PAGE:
Does the camera you choose influence what and how you make photographs on the day?
I was pondering that this morning following my wife’s announcement that the bathroom, where I hang films to dry, was out of bounds. “You will have to shot digital for a few days” was her less than sympathetic postscript. Now I’ve nothing against digital, I’ve several digi-cams available, but as my reader probably knows by now, I habitually use film. Mind you, having used (exposed, developed, digitised and sleeved) seven rolls of film over the last two days I thought it probably wouldn’t hurt. My thoughts shifted to what camera I should take.
I took my phone.
I still need to make a photograph every day as my picture-a-day challenge continues but the phone will be well up to the job. Had I known about the bathroom ban last night, I’d have charged a battery or two and stowed a small digital camera in my bag in readiness for this morning. As it was, I had just five minutes to decide what camera to take. However, we make the best of situations.
Once outside I photographed heavy frost on the car, explored some frost covered leaves and patterns in ice. All things the phone handles well enough for my needs. Scraping the ice off the protective screen with a fingernail I photographed the outdoor thermometer (-5°) and headed off on my morning’s errands which in large part covered exactly the same ground that I covered yesterday.
It was whilst sat in my favourite café, jobs completed, that I realised I had been looking at the world around me differently to how I’d looked at it yesterday. I further realised that this change in perspective was actually quite normal for me. I am always looking or at least sub-consciously watching, for compositions and photo-opportunities but it dawned on me that what I watch for varies with the camera in my bag.
Yesterday, I had the Holga Pan and two rolls of film in my bag. My thoughts instantly turned to architectural multiple exposures, inspired totally by friend and fellow photographer Andrew Keedle. My phone was in my pocket but it was the Holga Pan that had my attention and I photographed accordingly.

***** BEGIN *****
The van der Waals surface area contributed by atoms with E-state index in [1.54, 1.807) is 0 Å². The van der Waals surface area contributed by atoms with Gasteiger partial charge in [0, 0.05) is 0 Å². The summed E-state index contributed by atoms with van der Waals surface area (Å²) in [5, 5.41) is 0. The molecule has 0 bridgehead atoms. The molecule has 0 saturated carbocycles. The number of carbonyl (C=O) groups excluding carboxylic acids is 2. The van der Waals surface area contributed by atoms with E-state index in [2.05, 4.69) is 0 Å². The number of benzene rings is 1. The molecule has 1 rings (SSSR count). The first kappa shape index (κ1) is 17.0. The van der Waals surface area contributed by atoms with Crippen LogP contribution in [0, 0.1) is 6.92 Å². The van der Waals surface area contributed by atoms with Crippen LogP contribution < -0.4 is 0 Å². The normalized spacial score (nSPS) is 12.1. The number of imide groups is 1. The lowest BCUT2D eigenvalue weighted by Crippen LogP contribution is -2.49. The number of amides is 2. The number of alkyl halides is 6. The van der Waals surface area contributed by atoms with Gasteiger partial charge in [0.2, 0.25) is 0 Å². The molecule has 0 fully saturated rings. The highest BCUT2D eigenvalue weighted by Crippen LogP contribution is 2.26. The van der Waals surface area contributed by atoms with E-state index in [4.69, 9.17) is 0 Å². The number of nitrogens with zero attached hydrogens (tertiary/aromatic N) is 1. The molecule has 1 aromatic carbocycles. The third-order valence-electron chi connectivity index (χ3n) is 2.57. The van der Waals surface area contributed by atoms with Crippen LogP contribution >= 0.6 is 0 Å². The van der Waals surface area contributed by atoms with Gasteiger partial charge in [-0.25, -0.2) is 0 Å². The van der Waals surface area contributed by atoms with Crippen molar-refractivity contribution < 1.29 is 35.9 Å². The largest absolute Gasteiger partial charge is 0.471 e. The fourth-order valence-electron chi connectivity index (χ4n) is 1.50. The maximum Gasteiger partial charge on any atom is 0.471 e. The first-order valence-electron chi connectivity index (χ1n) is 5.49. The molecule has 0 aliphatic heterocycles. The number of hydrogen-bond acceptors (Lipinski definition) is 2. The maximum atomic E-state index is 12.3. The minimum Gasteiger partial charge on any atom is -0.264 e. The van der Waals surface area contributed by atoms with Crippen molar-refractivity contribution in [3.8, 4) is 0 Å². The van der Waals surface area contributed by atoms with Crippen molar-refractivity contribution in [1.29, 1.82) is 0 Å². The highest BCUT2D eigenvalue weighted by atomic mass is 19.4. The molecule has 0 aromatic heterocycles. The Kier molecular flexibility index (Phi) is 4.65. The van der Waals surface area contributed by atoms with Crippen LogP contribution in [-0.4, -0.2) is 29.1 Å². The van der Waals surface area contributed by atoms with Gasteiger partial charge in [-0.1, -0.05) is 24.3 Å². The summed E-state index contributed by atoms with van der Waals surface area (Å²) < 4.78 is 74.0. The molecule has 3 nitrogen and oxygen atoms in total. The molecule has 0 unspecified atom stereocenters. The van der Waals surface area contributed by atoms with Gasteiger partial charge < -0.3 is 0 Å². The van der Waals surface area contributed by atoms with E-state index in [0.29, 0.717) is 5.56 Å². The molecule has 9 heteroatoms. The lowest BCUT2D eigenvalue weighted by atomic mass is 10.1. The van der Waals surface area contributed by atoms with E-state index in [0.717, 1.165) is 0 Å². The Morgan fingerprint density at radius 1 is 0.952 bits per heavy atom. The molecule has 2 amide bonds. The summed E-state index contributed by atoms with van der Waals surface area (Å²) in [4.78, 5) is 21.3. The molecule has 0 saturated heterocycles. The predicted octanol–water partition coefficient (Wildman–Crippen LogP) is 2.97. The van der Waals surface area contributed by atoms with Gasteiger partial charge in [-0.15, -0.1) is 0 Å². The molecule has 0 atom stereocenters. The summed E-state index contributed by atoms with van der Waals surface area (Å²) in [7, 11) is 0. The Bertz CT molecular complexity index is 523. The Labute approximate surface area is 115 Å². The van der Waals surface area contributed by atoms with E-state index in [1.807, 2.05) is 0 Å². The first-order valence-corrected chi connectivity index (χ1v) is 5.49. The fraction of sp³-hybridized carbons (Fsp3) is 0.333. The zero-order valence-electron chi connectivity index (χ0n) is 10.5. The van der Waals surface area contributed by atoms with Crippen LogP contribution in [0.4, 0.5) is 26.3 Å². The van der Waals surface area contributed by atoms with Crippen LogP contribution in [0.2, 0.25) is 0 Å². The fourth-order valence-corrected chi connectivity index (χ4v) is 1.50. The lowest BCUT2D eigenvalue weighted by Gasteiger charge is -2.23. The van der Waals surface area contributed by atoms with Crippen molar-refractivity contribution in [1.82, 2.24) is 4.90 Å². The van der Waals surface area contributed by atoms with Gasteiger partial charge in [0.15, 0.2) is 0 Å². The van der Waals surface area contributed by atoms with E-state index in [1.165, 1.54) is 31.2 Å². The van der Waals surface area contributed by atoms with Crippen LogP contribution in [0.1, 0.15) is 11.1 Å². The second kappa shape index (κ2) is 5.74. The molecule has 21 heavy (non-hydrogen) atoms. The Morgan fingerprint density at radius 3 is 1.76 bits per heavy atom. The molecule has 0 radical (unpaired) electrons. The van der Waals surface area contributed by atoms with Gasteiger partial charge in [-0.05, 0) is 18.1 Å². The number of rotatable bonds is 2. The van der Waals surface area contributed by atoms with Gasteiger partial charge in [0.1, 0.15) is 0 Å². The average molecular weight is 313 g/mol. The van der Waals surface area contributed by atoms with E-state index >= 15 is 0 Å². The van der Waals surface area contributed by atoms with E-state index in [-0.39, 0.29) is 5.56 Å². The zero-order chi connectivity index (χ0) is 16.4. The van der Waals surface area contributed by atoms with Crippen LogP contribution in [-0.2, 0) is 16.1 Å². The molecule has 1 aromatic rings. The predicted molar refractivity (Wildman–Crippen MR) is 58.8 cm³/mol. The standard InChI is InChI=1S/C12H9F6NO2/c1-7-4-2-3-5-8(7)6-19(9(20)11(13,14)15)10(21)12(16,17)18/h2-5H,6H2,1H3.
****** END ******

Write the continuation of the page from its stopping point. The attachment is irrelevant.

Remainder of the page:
Today with just a phone for company I was instinctively looking for images that suited the “camera” in my hand. Thinking back over the past week during which I’ve used five or six different cameras, I’ve adapted my vision each day to the cameras at hand. Adding the Holga Pan on a couple of days was a conscious decision as it’s on loan and I wanted to try the multiple exposure technique Andrew demonstrated. However, going back through my archive it is clear that what and how I photograph is very much influenced by whichever camera I happen to have with me.
The fact that I probably make more images in the streets surrounding my home than everywhere else combined means that I am very familiar with my surroundings. I still manage to find something different every time I venture out however and I think that this is in part down to the fact that I look at my surroundings with slightly different eyes each time I go out.
Sometimes I go out with an idea in mind and on those occasions I choose the camera for the job. Oft-times though the camera I take is chosen quickly and the choice also influenced by what cameras currently have film loaded (normally at least four cameras have film loaded).
After a full English and several mugs of hot, black tea it was clear that I needed to vacate my corner seat as the café was starting to get busier with lunchtime trade. I’d written most of this blog post whilst sat there in the warmth but it was time to venture back outside onto the frosty streets. I thought more about the topic as I walked home and the more I thought about it the more I realised that my day-to-day photography was influenced mostly by what photographic tool I put in my bag or pocket as I leave the house.
In passing I guess that another factor to consider is the experience levels of the individual. I’ve tried most genres of photography over almost fifty years and am comfortable with quite a few of them. I am also predisposed to trying new things and experimenting, something that has grown particularly in the last few years. My familiarity with my cameras also means I generally don’t need to think too much about the technical aspects which leaves the brain free to attend to creative matters.
So, in conclusion, what I chose to photograph is generally influenced by the camera(s) I have with me. Other factors, such as the light and if using film, what films I have with me, are also contributing influences. The main exception is when I go out with a specific project in mind in which case the camera is chosen accordingly.
Hhhhhmmmm, now then, does your mood influence the camera you choose?
All images created over the last five days